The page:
Is carbon fiber really a "green" solution to reduce vehicle weight?

BMW and Mercedes are leading the way in using carbon fiber to reduce weight in future passenger vehicles. Losing pounds can also be key to meet upcoming CAFE regulations and can also help increase the range electric vehicles can travel. The shift towards carbon fiber will probably become more widespread throughout the automotive industry as companies realize the weight-saving benefits of this product versus steel. Though carbon fiber is touted for its low weight, a new report by Toyota and reported in Ward's Auto (sub. req.) suggests that this material has some downsides that make it a questionable choice for going green.

Many automakers now use lightweight alloys like aluminum and magnesium wherever possible, but carbon fiber is one of the lightest, strongest products available. This is precisely why BMW has chosen to outfit its 2013 Megacity electric vehicle with a carbon body. The steel industry, unsurprisingly, believes that better options exists and wants people to question whether steel or carbon fiber is the greener material? It's not an easy question to answer because each product has separate benefits. The Toyota study concluded that carbon-fiber production creates more CO2 per pound than any other automotive material in use today. This begs the question, just how "green" is carbon fiber and is it really the right solution for reducing vehicle weight?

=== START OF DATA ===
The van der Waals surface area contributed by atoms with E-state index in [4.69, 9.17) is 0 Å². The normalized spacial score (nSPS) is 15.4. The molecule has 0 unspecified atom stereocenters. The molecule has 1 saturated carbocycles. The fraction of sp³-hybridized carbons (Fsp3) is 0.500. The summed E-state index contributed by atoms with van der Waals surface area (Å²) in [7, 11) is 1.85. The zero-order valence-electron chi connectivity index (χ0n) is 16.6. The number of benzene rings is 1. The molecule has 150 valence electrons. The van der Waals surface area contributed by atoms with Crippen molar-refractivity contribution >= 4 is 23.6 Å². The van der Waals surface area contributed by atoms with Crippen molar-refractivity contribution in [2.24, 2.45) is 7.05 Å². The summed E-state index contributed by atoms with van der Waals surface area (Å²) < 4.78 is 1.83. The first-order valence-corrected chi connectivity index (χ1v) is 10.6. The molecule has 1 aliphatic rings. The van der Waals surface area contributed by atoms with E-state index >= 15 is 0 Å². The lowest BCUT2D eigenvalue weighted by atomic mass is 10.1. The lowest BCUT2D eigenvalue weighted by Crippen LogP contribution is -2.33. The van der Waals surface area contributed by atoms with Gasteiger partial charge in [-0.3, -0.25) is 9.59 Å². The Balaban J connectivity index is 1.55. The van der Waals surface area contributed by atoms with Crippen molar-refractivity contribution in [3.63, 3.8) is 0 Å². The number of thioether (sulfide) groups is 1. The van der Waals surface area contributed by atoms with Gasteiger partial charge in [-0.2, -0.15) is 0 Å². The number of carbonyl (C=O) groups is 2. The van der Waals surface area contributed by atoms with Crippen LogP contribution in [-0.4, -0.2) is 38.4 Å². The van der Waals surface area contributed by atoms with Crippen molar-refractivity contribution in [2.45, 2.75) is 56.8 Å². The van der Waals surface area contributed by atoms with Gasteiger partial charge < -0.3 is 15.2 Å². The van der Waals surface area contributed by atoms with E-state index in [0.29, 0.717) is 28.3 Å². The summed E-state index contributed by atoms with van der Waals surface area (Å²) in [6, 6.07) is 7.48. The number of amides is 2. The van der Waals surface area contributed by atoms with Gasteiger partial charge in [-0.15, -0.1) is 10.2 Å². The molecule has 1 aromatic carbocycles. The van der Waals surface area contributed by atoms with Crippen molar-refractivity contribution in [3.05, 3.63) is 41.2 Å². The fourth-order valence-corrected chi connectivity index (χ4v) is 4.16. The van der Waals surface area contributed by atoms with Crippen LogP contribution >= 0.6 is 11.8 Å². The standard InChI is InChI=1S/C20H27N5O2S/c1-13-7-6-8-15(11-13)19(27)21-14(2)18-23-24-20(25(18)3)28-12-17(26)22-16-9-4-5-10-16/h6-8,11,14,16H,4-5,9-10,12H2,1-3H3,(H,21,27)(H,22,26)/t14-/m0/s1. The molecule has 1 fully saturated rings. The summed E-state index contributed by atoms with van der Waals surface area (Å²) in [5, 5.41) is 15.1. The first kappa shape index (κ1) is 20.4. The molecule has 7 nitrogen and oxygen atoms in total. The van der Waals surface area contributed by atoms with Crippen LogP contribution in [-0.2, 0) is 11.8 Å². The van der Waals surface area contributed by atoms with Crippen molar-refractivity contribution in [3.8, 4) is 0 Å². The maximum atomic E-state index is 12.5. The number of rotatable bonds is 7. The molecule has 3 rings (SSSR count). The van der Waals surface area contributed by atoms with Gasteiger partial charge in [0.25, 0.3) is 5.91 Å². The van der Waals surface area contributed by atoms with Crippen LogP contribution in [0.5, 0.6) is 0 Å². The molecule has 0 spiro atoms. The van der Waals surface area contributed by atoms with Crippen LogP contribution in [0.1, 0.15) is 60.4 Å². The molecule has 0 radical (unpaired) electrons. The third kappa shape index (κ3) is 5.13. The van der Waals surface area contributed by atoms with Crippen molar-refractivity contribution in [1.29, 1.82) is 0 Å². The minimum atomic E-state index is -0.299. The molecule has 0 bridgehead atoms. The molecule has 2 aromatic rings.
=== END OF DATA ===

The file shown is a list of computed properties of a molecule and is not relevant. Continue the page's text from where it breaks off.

[Source: Ward's Auto – sub. req.]

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